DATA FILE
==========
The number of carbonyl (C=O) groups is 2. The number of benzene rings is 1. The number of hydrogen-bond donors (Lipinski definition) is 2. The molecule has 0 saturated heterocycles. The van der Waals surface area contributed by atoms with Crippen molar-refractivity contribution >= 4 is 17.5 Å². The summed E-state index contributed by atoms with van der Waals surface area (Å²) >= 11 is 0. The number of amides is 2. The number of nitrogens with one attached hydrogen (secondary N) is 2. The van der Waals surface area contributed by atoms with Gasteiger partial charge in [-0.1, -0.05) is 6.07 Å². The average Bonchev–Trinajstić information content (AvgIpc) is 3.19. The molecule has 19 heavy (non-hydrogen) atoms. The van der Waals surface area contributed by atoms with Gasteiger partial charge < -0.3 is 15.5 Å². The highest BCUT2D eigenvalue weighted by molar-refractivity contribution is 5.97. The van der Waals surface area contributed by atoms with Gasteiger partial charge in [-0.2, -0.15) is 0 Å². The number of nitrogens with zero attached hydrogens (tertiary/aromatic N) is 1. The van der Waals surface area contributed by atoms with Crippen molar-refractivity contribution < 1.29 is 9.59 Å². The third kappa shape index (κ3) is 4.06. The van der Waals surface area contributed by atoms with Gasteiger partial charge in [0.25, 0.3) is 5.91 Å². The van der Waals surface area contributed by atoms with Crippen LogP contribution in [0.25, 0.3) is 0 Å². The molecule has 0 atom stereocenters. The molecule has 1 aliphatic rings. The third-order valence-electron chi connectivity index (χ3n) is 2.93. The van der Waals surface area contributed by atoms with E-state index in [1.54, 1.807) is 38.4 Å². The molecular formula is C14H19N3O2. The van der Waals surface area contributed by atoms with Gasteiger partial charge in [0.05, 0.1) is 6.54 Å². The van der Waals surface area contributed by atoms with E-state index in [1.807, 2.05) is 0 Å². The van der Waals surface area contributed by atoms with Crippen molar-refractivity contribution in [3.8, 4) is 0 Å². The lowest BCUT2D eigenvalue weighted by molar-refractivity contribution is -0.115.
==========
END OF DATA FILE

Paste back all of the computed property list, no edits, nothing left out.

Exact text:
The number of carbonyl (C=O) groups is 2. The number of benzene rings is 1. The number of hydrogen-bond donors (Lipinski definition) is 2. The molecule has 0 saturated heterocycles. The van der Waals surface area contributed by atoms with Crippen molar-refractivity contribution >= 4 is 17.5 Å². The summed E-state index contributed by atoms with van der Waals surface area (Å²) >= 11 is 0. The number of amides is 2. The number of nitrogens with one attached hydrogen (secondary N) is 2. The van der Waals surface area contributed by atoms with Gasteiger partial charge in [-0.1, -0.05) is 6.07 Å². The average Bonchev–Trinajstić information content (AvgIpc) is 3.19. The molecule has 19 heavy (non-hydrogen) atoms. The van der Waals surface area contributed by atoms with Gasteiger partial charge < -0.3 is 15.5 Å². The highest BCUT2D eigenvalue weighted by molar-refractivity contribution is 5.97. The van der Waals surface area contributed by atoms with Gasteiger partial charge in [-0.2, -0.15) is 0 Å². The number of nitrogens with zero attached hydrogens (tertiary/aromatic N) is 1. The van der Waals surface area contributed by atoms with Crippen molar-refractivity contribution < 1.29 is 9.59 Å². The third kappa shape index (κ3) is 4.06. The van der Waals surface area contributed by atoms with Gasteiger partial charge in [0.25, 0.3) is 5.91 Å². The van der Waals surface area contributed by atoms with Crippen LogP contribution in [0.25, 0.3) is 0 Å². The molecule has 0 atom stereocenters. The molecule has 1 aliphatic rings. The third-order valence-electron chi connectivity index (χ3n) is 2.93. The van der Waals surface area contributed by atoms with E-state index in [1.54, 1.807) is 38.4 Å². The molecular formula is C14H19N3O2. The van der Waals surface area contributed by atoms with Gasteiger partial charge in [0.05, 0.1) is 6.54 Å². The van der Waals surface area contributed by atoms with E-state index in [1.807, 2.05) is 0 Å². The van der Waals surface area contributed by atoms with Crippen molar-refractivity contribution in [3.8, 4) is 0 Å². The lowest BCUT2D eigenvalue weighted by molar-refractivity contribution is -0.115.